There’s a very important editorial in The Nation this week that I hope everyone will take the time to read. It’s about the wrongful conviction of Anthony McKinney, who’s been in prison for thirty-one years for a murder he did not commit. I’m posting the relevant portions below.


On the evening of September 15, 1978, a white security guard named Donald Lundahl was murdered in a robbery gone awry in a racially fraught southern suburb of Chicago. Police fingered Anthony McKinney, an 18-year-old African-American with no criminal record, as the killer. The prosecution sought death by lethal injection; the judge sentenced McKinney to life in prison.


McKinney has long maintained his innocence. Based on newly uncovered evidence, there’s strong reason to believe that he has spent thirty-one years in prison for a crime he did not commit.

…In 2000 the Land of Lincoln’s Republican governor, George Ryan, issued a moratorium on the death penalty, and in 2003 he granted clemency to all death-row inmates. Ryan announced his decision at Northwestern University, citing the work of Northwestern journalism professor David Protess and his students at the Medill School of Journalism, who had uncovered evidence that helped free five wrongly convicted men from death row.

In 2003 Protess and his students began examining McKinney’s case. Over three years of painstaking reporting, they unearthed startling new evidence: the prosecution’s two main witnesses, 15 and 18 at the time of the trial, recanted their testimony during interviews with the students, claiming they were beaten by the police and intimidated into doctoring the facts; McKinney alleged that he was beaten with a pipe by a detective with a history of police brutality before signing a sham confession; TV logs proved that both witnesses were watching a boxing match at the time of the shooting and thus could not have seen the murder; an ex-gang member, Anthony Drake, confessed on tape to being at the murder scene, named two perpetrators and said McKinney was not involved; current and former residents of the neighborhood confirmed they heard Drake and two other suspects confess to Lundahl’s murder.

In 2006 the Medill Innocence Project turned over its findings to the Center on Wrongful Convictions at Northwestern’s law school. The center shared the evidence with the Cook County State’s Attorney’s Office, which began an internal investigation the following year. After more than a year of delay by the state, the center filed a postconviction petition on behalf of McKinney in October 2008, calling for a new trial or his immediate release. Following her election that November as Cook County State’s Attorney, hardline career prosecutor Anita Alvarez fought the discovery of new evidence, and in May she issued a sweeping, unprecedented subpoena ordering Protess to hand over all material related to the McKinney case–including students’ private memos and grades. Alvarez insultingly suggested that students might receive better grades for uncovering exculpatory evidence and claimed that Protess and his students were "investigators," not journalists, and thus not subject to the Illinois shield law…Apparently Alvarez has never heard of investigative journalism.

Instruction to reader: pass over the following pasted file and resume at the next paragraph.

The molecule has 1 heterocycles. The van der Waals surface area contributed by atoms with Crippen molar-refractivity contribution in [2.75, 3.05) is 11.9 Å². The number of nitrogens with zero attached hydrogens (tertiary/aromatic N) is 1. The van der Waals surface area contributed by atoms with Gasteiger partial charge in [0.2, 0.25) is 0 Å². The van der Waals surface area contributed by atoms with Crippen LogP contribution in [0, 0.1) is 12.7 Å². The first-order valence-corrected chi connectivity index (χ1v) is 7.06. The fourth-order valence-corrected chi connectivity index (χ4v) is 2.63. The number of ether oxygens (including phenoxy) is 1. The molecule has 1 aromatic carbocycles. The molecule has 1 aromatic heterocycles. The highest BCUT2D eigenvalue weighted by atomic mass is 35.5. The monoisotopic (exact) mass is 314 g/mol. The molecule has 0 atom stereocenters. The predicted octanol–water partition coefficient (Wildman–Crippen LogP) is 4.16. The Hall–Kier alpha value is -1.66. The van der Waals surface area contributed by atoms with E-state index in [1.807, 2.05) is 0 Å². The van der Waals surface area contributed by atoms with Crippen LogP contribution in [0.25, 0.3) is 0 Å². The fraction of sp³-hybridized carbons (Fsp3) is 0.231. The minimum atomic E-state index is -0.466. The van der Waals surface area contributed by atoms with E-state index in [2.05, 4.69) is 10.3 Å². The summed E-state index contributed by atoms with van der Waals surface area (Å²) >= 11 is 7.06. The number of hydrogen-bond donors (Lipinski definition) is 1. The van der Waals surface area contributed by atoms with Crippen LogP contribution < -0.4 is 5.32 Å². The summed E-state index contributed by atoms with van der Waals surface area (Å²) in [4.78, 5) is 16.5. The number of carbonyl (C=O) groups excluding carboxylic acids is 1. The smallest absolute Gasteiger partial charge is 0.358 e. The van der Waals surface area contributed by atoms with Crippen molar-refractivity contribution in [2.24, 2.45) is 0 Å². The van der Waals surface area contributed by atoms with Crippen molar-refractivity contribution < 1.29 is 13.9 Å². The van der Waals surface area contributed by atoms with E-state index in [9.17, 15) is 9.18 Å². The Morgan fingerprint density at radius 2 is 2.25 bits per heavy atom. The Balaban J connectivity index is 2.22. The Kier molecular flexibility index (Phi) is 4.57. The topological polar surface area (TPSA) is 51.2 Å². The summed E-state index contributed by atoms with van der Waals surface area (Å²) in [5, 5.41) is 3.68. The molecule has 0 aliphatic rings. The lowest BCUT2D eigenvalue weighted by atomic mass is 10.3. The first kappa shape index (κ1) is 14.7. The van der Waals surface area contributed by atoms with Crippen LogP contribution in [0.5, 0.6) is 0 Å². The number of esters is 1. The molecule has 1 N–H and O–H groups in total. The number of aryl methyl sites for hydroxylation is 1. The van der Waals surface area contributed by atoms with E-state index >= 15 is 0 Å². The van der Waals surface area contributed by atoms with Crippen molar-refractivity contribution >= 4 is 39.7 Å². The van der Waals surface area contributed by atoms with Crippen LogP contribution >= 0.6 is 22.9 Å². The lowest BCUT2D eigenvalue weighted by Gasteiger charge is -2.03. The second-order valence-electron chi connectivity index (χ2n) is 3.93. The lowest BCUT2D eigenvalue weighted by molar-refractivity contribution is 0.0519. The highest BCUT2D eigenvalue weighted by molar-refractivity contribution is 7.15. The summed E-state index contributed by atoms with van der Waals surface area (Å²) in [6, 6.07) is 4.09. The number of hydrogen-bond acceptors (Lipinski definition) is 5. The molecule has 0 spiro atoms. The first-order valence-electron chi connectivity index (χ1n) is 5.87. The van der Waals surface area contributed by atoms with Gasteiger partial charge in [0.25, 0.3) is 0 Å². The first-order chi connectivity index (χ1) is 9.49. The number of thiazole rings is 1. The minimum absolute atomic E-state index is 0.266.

…The state’s subpoena, wielded to stall justice and intimidate those who seek it, sets a terrible precedent. Lawyer Barry Scheck says that in his seventeen years at the Innocence Project in New York, he’s never seen a subpoena of this nature directed at journalists or lawyers. Concludes Jonathan Turley, a constitutional law expert at George Washington University, "It creates an enormous chilling effect that’s positively glacial."

Judge Cannon will soon rule on the validity of the state’s subpoena. We urge her to throw it out and order a prompt evidentiary hearing. The kind of difficult reporting undertaken by the Medill Innocence Project should be celebrated, not undermined. It’s shocking that the state would rather keep an innocent man behind bars than admit a mistake.

Nine groups of student journalists from Medill have interviewed McKinney in prison. By their accounts, he’s a fragile and gentle man who’s battled severe depression during three decades of wrongful incarceration. "If the state had gotten its way," Protess notes, "he would have been executed long ago."


I was one of those students. I took Protess’s class in the spring of 2004 and worked on McKinney’s case. The experience became the highlight of my time at Medill. My team and I were just twenty-one and twenty-two at the time, thrust into unfamiliar environs on the South Side of Chicago and elsewhere, trying to ferret out the facts of a murder that occurred before any of us were born. David’s class, more than any other, taught me how to be a reporter, how to make make difficult decisions in a quick and decisive manner and how to always strive for justice and empathy in my work. (CNN anchor and McKinney alum Nicole Lapin has also posted a great piece about her own experiences.)

Find out the truth, David told us. That was his only mandate. Our work on the McKinney case strongly convinced me of his innocence. The facts were startling and overwhelming. We hoped that after the Center on Wrongful Convictions shared our evidence with the Cook County State’s Attorney’s office, the state would see things from our vantage point, treat the facts with respect and come to a serious conclusion about McKinney’s innocence, granting him a new trial or full release. That hasn’t happened. Instead, the state has stalled its own investigation and hit Protess and his students with an unprecedented subpoena that has far-reaching ramifications.

It’s impossible to describe what it’s like to work on a wrongful convictions case until you’ve actually done it. The work eats at you and wrenches at your heart. This case is not over. Justice can still be done. David taught us to believe, perhaps naively, that the truth is powerful enough to set someone free.